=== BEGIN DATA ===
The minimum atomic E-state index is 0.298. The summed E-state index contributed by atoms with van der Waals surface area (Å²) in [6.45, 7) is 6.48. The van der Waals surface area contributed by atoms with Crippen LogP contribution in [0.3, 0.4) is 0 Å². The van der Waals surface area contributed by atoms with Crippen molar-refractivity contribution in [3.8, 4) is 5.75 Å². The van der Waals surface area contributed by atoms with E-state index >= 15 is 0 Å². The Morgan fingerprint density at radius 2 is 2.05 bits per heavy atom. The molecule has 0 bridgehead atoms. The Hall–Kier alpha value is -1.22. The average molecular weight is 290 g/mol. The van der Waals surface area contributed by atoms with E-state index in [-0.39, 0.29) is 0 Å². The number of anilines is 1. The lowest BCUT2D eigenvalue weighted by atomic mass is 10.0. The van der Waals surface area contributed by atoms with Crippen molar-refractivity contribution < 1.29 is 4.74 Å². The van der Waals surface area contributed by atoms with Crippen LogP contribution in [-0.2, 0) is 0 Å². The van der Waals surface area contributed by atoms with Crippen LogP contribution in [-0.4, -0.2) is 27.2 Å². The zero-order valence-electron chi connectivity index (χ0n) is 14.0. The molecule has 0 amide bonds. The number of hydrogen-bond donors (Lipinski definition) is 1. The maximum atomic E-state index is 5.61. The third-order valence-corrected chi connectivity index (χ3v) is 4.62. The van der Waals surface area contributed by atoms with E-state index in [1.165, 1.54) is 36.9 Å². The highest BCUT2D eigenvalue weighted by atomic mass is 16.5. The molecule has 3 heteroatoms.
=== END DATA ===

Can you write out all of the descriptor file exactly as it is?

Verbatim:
The minimum atomic E-state index is 0.298. The summed E-state index contributed by atoms with van der Waals surface area (Å²) in [6.45, 7) is 6.48. The van der Waals surface area contributed by atoms with Crippen LogP contribution in [0.3, 0.4) is 0 Å². The van der Waals surface area contributed by atoms with Crippen molar-refractivity contribution in [3.8, 4) is 5.75 Å². The van der Waals surface area contributed by atoms with E-state index >= 15 is 0 Å². The Morgan fingerprint density at radius 2 is 2.05 bits per heavy atom. The molecule has 0 bridgehead atoms. The Hall–Kier alpha value is -1.22. The average molecular weight is 290 g/mol. The van der Waals surface area contributed by atoms with E-state index in [-0.39, 0.29) is 0 Å². The number of anilines is 1. The lowest BCUT2D eigenvalue weighted by atomic mass is 10.0. The van der Waals surface area contributed by atoms with Crippen molar-refractivity contribution < 1.29 is 4.74 Å². The van der Waals surface area contributed by atoms with Crippen LogP contribution in [-0.2, 0) is 0 Å². The van der Waals surface area contributed by atoms with Crippen LogP contribution in [-0.4, -0.2) is 27.2 Å². The zero-order valence-electron chi connectivity index (χ0n) is 14.0. The molecule has 0 amide bonds. The number of hydrogen-bond donors (Lipinski definition) is 1. The maximum atomic E-state index is 5.61. The third-order valence-corrected chi connectivity index (χ3v) is 4.62. The van der Waals surface area contributed by atoms with E-state index in [1.165, 1.54) is 36.9 Å². The highest BCUT2D eigenvalue weighted by atomic mass is 16.5. The molecule has 3 heteroatoms.